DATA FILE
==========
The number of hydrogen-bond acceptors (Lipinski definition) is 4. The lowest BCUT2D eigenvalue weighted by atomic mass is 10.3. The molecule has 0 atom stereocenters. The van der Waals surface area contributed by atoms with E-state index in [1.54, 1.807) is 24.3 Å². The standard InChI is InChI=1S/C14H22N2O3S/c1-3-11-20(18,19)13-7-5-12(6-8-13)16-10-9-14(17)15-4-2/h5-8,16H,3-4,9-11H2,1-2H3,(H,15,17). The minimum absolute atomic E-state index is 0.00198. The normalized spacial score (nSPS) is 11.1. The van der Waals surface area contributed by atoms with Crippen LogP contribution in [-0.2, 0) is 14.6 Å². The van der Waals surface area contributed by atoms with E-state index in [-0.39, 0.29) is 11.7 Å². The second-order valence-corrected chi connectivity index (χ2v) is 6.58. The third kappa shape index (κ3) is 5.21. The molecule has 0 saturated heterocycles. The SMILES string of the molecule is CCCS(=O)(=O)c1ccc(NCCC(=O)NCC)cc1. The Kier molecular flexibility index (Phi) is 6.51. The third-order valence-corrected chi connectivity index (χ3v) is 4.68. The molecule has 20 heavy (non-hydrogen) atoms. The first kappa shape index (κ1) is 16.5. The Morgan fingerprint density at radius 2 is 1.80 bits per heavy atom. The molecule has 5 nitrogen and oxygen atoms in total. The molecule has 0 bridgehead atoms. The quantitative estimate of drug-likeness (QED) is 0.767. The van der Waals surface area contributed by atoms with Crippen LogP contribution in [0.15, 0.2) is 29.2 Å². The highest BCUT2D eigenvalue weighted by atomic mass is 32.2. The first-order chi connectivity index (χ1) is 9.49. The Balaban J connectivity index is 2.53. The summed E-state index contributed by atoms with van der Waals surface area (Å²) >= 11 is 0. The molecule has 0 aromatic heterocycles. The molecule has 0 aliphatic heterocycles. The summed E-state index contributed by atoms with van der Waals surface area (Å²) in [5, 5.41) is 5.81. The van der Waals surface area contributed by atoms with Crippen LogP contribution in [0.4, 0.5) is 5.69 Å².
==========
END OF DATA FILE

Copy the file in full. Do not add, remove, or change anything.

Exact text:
The number of hydrogen-bond acceptors (Lipinski definition) is 4. The lowest BCUT2D eigenvalue weighted by atomic mass is 10.3. The molecule has 0 atom stereocenters. The van der Waals surface area contributed by atoms with E-state index in [1.54, 1.807) is 24.3 Å². The standard InChI is InChI=1S/C14H22N2O3S/c1-3-11-20(18,19)13-7-5-12(6-8-13)16-10-9-14(17)15-4-2/h5-8,16H,3-4,9-11H2,1-2H3,(H,15,17). The minimum absolute atomic E-state index is 0.00198. The normalized spacial score (nSPS) is 11.1. The van der Waals surface area contributed by atoms with Crippen LogP contribution in [-0.2, 0) is 14.6 Å². The van der Waals surface area contributed by atoms with E-state index in [-0.39, 0.29) is 11.7 Å². The second-order valence-corrected chi connectivity index (χ2v) is 6.58. The third kappa shape index (κ3) is 5.21. The molecule has 0 saturated heterocycles. The SMILES string of the molecule is CCCS(=O)(=O)c1ccc(NCCC(=O)NCC)cc1. The Kier molecular flexibility index (Phi) is 6.51. The third-order valence-corrected chi connectivity index (χ3v) is 4.68. The molecule has 20 heavy (non-hydrogen) atoms. The first kappa shape index (κ1) is 16.5. The Morgan fingerprint density at radius 2 is 1.80 bits per heavy atom. The molecule has 5 nitrogen and oxygen atoms in total. The molecule has 0 bridgehead atoms. The quantitative estimate of drug-likeness (QED) is 0.767. The van der Waals surface area contributed by atoms with Crippen LogP contribution in [0.15, 0.2) is 29.2 Å². The highest BCUT2D eigenvalue weighted by atomic mass is 32.2. The first-order chi connectivity index (χ1) is 9.49. The Balaban J connectivity index is 2.53. The summed E-state index contributed by atoms with van der Waals surface area (Å²) >= 11 is 0. The molecule has 0 aromatic heterocycles. The molecule has 0 aliphatic heterocycles. The summed E-state index contributed by atoms with van der Waals surface area (Å²) in [5, 5.41) is 5.81. The van der Waals surface area contributed by atoms with Crippen LogP contribution in [0.4, 0.5) is 5.69 Å².